Yes, I meant object oriented functional languages. Like Lisp or Tcl or Javascript. –  slebetman Aug 29 '14 at 11:38

Do I have instance variables and separate "instance methods"?

Generally no. Methods belong to the class itself and look like C# extension methods under the hood:

void Foo(this T instance, param, param, param)

so that x.Foo(a,b,c) really gets called like Foo(x,a,b,c). That said, certain languages/implementations allow replacing the methods, so can allocate space for a pointer to which Foo to use, but even in those cases the language makes those methods look like variables (since they effectively are variables).

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In some languages methods may carry with it a closure. Therefore the language allow the programmer to assign new instances of the method so that each object carry with it the right closure (for example methods assigned in the constructor as this.method = function () ... in javascript). –  slebetman Aug 29 '14 at 1:28
In the case of methods carrying a closure, the closure should be given as a parameter to the actual code of the method, just like the object data is given as a parameter to the implmentation of an instance method. There is no reason to duplicate the code. –  Florian F Aug 30 '14 at 16:37

Code is part of the static data associated with the class.

Typically eEach class has a function table that references the virtual (aka. overridable) functions and each object has a pointer to the function table of its instance class. So the collection of instance methods are coalesced into a single pointer in the object.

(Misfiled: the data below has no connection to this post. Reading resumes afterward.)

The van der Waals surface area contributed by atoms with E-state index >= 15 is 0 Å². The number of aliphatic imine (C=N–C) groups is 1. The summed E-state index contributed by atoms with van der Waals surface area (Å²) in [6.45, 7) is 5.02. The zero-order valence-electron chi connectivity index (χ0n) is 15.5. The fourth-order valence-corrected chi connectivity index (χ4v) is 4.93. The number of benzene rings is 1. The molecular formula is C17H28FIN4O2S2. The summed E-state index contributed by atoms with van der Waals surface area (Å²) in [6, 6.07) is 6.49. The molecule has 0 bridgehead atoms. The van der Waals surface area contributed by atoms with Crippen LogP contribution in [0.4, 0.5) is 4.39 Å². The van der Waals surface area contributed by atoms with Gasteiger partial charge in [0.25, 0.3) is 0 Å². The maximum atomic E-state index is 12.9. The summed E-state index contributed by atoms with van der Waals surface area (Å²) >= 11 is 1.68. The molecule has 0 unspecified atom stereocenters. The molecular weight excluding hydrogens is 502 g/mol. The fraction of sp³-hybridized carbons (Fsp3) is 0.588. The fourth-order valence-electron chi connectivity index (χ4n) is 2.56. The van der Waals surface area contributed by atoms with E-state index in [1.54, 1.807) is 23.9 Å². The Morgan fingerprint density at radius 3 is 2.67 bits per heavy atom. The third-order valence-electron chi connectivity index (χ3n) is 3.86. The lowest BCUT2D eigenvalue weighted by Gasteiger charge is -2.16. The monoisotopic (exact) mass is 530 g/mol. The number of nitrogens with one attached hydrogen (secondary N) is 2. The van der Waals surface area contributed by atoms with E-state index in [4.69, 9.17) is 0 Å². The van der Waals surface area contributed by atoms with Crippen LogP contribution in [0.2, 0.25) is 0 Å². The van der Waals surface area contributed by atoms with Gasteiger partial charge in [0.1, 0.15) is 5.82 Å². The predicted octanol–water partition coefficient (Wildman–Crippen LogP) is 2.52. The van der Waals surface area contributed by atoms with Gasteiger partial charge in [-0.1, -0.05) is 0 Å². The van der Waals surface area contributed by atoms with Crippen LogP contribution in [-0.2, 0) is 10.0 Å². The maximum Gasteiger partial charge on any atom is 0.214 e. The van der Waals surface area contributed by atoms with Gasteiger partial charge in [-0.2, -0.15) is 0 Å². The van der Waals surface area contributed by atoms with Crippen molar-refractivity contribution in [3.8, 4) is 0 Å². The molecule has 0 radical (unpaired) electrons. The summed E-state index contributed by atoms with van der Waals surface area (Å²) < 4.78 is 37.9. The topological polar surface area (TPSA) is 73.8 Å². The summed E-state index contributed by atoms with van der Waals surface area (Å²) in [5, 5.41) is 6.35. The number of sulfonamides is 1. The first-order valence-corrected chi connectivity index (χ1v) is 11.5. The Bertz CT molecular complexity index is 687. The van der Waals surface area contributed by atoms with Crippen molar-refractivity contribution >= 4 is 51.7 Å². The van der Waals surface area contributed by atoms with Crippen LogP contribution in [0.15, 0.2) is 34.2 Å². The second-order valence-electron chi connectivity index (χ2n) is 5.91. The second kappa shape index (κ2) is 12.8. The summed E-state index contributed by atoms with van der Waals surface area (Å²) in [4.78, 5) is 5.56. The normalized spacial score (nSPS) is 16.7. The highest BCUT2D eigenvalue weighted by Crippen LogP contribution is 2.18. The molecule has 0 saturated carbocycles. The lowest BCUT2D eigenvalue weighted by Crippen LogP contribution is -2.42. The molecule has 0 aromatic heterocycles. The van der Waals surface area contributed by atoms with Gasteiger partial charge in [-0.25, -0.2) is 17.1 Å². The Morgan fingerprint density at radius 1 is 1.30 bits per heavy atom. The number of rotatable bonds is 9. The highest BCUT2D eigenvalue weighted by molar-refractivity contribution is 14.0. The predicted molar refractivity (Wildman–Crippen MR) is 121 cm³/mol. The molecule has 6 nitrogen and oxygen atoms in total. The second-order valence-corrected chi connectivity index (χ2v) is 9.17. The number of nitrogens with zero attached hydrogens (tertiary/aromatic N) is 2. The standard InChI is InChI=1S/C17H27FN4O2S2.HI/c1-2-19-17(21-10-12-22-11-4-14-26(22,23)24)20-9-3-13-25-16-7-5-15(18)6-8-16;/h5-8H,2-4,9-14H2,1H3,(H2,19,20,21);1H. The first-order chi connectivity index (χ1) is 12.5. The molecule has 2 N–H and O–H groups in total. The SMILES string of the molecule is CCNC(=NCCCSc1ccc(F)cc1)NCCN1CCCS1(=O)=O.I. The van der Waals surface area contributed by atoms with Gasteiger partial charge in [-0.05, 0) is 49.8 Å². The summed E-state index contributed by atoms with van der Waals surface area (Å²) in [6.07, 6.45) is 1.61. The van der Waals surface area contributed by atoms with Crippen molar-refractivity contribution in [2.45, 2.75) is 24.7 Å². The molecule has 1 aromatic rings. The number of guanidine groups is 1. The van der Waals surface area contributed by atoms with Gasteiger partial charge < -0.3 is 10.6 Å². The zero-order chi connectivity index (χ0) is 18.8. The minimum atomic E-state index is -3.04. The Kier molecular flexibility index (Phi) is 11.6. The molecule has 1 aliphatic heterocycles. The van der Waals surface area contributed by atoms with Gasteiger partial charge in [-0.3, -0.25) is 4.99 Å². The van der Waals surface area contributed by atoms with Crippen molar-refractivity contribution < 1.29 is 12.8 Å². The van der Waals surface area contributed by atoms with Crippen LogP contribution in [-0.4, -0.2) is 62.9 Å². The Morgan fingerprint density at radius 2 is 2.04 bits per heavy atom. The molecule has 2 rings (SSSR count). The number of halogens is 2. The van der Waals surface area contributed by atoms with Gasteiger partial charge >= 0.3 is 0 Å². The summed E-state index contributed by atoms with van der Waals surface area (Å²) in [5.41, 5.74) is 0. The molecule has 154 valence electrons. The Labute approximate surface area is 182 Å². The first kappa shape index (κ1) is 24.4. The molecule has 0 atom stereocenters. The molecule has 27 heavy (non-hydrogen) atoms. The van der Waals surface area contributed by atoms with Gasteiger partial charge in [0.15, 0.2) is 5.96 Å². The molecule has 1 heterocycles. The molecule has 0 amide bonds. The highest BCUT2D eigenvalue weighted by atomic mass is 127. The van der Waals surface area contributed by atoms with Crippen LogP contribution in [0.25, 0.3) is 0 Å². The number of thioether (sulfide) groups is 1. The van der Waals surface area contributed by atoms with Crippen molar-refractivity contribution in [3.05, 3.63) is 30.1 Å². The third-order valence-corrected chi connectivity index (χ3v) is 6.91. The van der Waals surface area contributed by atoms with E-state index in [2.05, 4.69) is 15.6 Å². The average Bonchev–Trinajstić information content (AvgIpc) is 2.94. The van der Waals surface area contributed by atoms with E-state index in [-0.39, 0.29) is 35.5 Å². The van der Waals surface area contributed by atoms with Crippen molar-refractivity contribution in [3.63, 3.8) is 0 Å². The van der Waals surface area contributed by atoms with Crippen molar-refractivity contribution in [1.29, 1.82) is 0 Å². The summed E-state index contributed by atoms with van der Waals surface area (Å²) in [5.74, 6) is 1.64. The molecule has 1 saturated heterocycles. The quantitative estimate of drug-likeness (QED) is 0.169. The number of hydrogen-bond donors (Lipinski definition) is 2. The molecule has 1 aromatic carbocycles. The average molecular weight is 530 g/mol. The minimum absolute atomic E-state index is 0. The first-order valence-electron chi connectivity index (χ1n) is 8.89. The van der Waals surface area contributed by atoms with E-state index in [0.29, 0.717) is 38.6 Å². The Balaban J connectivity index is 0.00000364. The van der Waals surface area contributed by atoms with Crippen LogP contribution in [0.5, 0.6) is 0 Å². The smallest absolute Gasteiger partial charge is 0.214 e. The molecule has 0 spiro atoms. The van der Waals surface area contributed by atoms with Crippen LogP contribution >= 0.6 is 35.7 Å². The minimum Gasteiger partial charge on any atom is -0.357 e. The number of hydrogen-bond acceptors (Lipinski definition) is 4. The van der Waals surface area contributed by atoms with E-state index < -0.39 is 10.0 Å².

So when calling a method the compiler looks into the table of the object and finds the correct function.

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The compiler might inline your code, but the copy that makes is not passed around with the instance. The copy is physically stored within the code of the call site. Likewise templates create a duplicate copy (except for the substituted types) for each different type of template instantiated, but those are not passed around with the instance either.

Under certain circumstances the instance's memory will contain a function pointer, but I don't know any language implementations that store the actual instructions with the instance. Even in languages where functions are first-class and conceptually you are doing something like returning a closure from another function, the executable instructions are stored statically, and you're just passing around a pointer to those instructions and whatever state you need in context.